Water Recycling Program Begins

Water Recycling Program Begins

Western Australia Minister for Water Graham Jacobs

Australia’s First Groundwater Replenishment Trial Starts

Victor P Taffa

Australia’s first Groundwater Replenishment Trial, which involves treating recycled water to drinking standards and recharging it underground, was officially launched today by Water Minister Graham Jacobs.

The go-ahead to recharge recycled water was given by the Department of Health earlier this month following extensive commissioning of a purpose-built Advanced Water Recycling Plant, located north of Perth in Craigie.

Dr. Jacobs said the Water Corporation would run the trial to determine if recycled water could potentially help boost Perth’s Drinking Water Supplies.

“Groundwater replenishment is one of several innovative options the corporation is looking at for future water sources.” the Minister said.

“The Plant will produce up to Five Million Litres of recycled water each day which is then recharged to a confined aquifer 120-200 metres underground.”

The Minister said he expected a worldwide increase in the use of recycled water in drinking supplies as more traditional water sources were increasingly suffering from less rainfall.

“The trial is a great opportunity for us to safely explore the idea of using recycled water for drinking purposes.” the Minister said.

“Although the technologies used in the advanced recycling process have been proven to work successfully elsewhere in the world, this trial will test them in local conditions.”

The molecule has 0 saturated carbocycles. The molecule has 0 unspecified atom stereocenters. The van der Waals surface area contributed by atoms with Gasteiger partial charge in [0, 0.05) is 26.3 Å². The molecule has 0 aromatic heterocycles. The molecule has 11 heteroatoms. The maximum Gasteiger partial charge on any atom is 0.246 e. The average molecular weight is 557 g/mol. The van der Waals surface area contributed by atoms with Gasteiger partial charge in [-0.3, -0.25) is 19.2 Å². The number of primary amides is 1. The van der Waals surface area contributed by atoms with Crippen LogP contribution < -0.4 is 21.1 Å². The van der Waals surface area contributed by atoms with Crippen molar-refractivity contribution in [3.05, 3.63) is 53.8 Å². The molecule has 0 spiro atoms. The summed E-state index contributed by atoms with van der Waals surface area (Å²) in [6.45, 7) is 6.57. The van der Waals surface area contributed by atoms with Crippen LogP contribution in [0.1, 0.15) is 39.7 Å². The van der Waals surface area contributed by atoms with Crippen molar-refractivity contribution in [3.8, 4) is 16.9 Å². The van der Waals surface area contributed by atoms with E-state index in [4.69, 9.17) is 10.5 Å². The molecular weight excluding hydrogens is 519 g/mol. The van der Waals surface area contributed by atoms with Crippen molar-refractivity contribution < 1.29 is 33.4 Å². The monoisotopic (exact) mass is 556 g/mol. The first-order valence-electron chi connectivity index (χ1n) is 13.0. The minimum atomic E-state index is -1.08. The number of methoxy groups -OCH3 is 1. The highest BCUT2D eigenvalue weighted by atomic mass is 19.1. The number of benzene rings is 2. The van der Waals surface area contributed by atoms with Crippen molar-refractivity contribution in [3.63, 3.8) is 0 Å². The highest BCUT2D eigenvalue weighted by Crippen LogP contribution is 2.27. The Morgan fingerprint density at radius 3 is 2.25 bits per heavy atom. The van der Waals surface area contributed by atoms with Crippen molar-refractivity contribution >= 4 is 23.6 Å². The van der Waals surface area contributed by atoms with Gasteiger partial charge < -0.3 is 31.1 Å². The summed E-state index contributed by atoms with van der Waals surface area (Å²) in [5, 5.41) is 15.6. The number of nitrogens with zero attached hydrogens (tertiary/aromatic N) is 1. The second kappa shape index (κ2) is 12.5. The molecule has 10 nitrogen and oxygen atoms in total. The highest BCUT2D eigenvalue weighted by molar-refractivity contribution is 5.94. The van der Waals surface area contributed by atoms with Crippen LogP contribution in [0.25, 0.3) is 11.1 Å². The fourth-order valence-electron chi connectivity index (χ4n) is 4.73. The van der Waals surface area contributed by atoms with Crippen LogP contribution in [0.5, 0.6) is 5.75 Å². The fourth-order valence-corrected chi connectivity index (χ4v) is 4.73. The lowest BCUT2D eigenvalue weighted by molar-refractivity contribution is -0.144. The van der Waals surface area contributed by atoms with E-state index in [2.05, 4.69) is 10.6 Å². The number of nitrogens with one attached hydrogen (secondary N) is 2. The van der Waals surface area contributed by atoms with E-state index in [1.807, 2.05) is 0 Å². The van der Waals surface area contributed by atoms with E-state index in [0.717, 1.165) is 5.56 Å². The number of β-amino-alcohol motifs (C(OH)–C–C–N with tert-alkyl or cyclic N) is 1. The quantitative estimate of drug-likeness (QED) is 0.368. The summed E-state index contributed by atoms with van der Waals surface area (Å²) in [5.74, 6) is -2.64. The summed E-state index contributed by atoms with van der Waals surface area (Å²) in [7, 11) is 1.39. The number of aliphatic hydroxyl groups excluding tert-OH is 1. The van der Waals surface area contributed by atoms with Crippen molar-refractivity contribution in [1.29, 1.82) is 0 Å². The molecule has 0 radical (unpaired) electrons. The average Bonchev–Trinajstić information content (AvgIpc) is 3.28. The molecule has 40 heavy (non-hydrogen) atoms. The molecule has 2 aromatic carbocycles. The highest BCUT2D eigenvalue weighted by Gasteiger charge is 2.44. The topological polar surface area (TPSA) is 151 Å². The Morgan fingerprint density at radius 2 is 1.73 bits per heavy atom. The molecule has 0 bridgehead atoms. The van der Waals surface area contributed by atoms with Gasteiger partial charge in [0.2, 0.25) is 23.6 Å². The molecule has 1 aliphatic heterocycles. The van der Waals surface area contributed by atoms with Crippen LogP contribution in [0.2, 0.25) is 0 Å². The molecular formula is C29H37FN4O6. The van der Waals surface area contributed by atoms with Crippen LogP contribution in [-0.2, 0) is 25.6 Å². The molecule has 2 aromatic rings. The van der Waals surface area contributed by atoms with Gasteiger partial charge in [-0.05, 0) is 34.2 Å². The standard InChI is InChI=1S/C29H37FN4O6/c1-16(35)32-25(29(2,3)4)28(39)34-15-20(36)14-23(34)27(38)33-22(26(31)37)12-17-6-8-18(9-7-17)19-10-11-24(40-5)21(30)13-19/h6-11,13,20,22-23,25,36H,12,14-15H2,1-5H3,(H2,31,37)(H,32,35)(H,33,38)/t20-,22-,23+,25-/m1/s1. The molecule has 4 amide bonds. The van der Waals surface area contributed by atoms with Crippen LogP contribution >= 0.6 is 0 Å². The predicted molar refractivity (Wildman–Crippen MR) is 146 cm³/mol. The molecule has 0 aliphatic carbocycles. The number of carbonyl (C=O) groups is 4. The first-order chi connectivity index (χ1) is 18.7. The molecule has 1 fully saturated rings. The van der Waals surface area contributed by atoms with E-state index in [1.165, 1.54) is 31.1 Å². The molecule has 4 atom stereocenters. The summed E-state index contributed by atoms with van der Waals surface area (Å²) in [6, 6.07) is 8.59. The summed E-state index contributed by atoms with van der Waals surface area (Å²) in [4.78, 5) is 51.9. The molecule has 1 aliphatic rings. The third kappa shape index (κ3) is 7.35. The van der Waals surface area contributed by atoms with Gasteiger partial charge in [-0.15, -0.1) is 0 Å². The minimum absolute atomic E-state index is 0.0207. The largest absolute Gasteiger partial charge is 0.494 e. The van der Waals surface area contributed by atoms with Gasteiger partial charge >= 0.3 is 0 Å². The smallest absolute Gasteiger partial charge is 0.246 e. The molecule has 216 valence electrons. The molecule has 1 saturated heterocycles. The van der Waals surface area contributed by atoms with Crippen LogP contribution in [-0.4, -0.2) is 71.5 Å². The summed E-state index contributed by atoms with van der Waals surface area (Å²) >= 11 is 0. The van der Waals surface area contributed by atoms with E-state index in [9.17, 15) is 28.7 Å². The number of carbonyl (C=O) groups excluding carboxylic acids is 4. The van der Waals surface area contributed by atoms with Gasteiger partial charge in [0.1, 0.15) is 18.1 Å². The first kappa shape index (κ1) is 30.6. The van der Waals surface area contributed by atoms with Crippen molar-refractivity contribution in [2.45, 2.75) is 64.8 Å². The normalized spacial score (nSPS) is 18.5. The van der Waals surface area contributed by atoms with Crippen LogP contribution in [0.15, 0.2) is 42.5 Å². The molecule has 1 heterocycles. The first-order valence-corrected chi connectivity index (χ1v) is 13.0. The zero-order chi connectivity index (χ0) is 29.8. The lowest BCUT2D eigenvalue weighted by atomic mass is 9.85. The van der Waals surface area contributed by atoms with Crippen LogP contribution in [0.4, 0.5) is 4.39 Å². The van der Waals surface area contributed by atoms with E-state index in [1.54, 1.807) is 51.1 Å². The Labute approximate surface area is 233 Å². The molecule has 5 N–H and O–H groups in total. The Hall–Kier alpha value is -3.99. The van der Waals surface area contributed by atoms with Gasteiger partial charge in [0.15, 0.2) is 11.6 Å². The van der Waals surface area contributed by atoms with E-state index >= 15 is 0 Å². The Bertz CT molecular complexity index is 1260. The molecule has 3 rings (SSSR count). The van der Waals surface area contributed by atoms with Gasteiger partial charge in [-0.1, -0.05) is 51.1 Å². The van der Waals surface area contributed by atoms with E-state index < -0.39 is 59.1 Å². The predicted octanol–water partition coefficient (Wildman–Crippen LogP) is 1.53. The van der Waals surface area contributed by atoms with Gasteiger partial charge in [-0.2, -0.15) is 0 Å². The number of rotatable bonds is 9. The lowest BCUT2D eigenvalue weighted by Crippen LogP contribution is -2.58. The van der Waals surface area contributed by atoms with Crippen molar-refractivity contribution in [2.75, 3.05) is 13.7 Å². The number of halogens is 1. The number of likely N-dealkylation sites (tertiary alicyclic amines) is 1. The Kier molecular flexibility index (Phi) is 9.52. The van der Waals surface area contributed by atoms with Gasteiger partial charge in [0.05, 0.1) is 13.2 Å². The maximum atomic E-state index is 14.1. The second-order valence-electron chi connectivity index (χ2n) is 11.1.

Dr. Jacobs said the trial would also help to confirm desktop research indicating groundwater replenishment may be cheaper and require less energy than seawater desalination.

The corporation has built a visitor centre next to the new plant to be a major part of a forthcoming community education campaign on groundwater replenishment.

“Community support will be essential to the success of the Groundwater Replenishment Trial.” the Minister said.

“The corporation is committed to keeping the community informed throughout the trial and the visitor centre has been built to help achieve this goal.”

He said the centre would give people an opportunity to tour the facility and learn more about groundwater replenishment and plans to combat the challenges of our drying climate.

The Federal Government has contributed $19.4 Million to the trial through the Water Smart Australia program. The corporation will contribute $31.5 Million over the trial’s three-year life.